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Cybersecurity Skills Shortage & the UK

Cybersecurity Skills Shortage & the UK
31st January 2018 Amy

Cybersecurity Skills Shortage & the UK

The cybersecurity skills shortage is a big problem. It was predicted as a key forecast for 2017 and has been a growing concern within the cybersecurity sector for some time. 45% of organisations now identify that they have a shortage of cybersecurity skills, versus 28% only two years prior. In addition, by 2019 it’s anticipated there will be a global shortage of two million professionals within the cybersecurity space. With the number of high-profile hacks, data breaches and cases of leaked sensitive information increasing in volume and severity worldwide, it is now more imperative than ever for organisations to ensure they are adequately protected against cyber threats.

 

What steps are being taken within the UK to tackle this issue?

  

None traditional hiring practices

With such a limited talent pool to choose from, organisations in the UK are now ‘thinking outside the box’ when it comes to recruiting cybersecurity talent. Previously, 92% of hiring managers prioritised the presence of many years of cybersecurity experience of candidates above all other requirements, but things are beginning to change.

Presently, only 25% of candidates hold qualifications outside of the technology space. Moving forward, hiring managers are employing individuals at graduate level that can be trained in the field. Traditionally, those with Computer Science and Technology relevant qualifications would have been the only ones considered for such roles, but whilst the talent pool remains lean, other educational backgrounds are being considered as alternatives.  Their ability to view things from outside of a technical mind-set has been highlighted as a key benefit by hiring managers looking for candidates outside of the usual remit.

On average, it takes around six months to fill a cyber security vacancy, and only 12% of the cybersecurity workforce are under 35 years old. Things will need to change.

 

Cyber Schools Programme

Further to shifting hiring focus onto the graduate market, the UK is going one step further and also encouraging those at school-level to develop an interest in cybersecurity. The UK Government has established an initiative known as the ‘Cyber Schools Programme’. Targeting 14-18 year olds, the plan is for this programme to have trained in excess of 5,500 young people in cybersecurity skills by 2021. With £20 million in funding, the course aims to cover aspects such as ‘digital forensics, defending web attacks, programming and cryptography’. It is hoped that as a result, organisations will create apprenticeships and internships to allow integration of these individuals into their company, reducing the strain and competition for higher-level cybersecurity professionals within organisations.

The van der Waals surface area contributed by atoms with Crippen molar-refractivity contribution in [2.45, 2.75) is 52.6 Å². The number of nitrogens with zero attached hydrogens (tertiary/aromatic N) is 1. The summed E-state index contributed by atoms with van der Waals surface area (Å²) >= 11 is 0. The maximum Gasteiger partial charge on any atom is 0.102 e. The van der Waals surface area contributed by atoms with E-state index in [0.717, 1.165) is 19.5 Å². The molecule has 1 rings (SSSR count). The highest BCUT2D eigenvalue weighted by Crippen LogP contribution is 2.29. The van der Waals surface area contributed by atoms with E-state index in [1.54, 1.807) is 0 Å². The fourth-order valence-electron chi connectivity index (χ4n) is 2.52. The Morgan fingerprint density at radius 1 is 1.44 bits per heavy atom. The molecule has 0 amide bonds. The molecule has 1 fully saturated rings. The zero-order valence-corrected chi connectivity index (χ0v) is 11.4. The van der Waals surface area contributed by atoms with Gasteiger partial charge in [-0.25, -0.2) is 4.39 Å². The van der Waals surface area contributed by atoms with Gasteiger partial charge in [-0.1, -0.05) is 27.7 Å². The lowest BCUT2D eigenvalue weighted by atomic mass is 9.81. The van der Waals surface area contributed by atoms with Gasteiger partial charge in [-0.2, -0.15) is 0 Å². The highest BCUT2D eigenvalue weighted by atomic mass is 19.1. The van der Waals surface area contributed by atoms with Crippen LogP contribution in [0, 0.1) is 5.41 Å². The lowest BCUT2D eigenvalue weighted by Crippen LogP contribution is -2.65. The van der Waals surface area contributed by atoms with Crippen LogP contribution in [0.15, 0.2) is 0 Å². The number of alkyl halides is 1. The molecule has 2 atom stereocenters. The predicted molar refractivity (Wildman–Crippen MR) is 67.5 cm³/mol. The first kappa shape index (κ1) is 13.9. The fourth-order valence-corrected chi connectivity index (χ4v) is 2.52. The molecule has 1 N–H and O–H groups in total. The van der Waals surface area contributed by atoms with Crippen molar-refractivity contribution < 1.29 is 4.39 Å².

National Cyber Security Centre

Launched in October 2016, the National Cyber Security Centre has been created to provide ‘a single point of contact for SMEs, larger organisations, government agencies and departments’. The introduction of this service shows that the UK is taking cybersecurity seriously, and is clearly looking at ways to encourage individuals to learn more about this evolving technology.  As a central hub for all-things cybersecurity, they provide support to academic institutions to ensure that the next generation of cyber security professionals are educated and enthused about the future of national cyber security. In addition, the NCSC also offers a ‘CyberFirst’ programme aimed at 11 to 17 year olds. A combination of residential, and non-residential short courses, hosted by a number of UK Universities; CyberFirst is designed to introduce students to cybersecurity and is free of charge. To attend.

 

Using Artificial Intelligence

Whilst the UK waits for the next generation of cybersecurity professionals to complete their academic studies, other avenues are being explored. One such avenue is the use of Artificial Intelligence. In its most simplistic form, artificial intelligence can support organisations by detecting and identifying abnormal behaviours in their network. These can then be flagged for the attention of a cybersecurity professional, who can look at the context of these anomalies to determine if they are a genuine threat. By delegating the detection aspect of cybersecurity to Artificial Intelligence, human professionals will be able to focus their attention elsewhere.

 

With the threat of cybercrime increasing at an alarming rate, it is essential that countries do everything they can to encourage individuals into the cybersecurity field in order to reduce the cybersecurity skills shortage worldwide. In 2017, the UK took strides towards closing the gap – will others follow during 2018?

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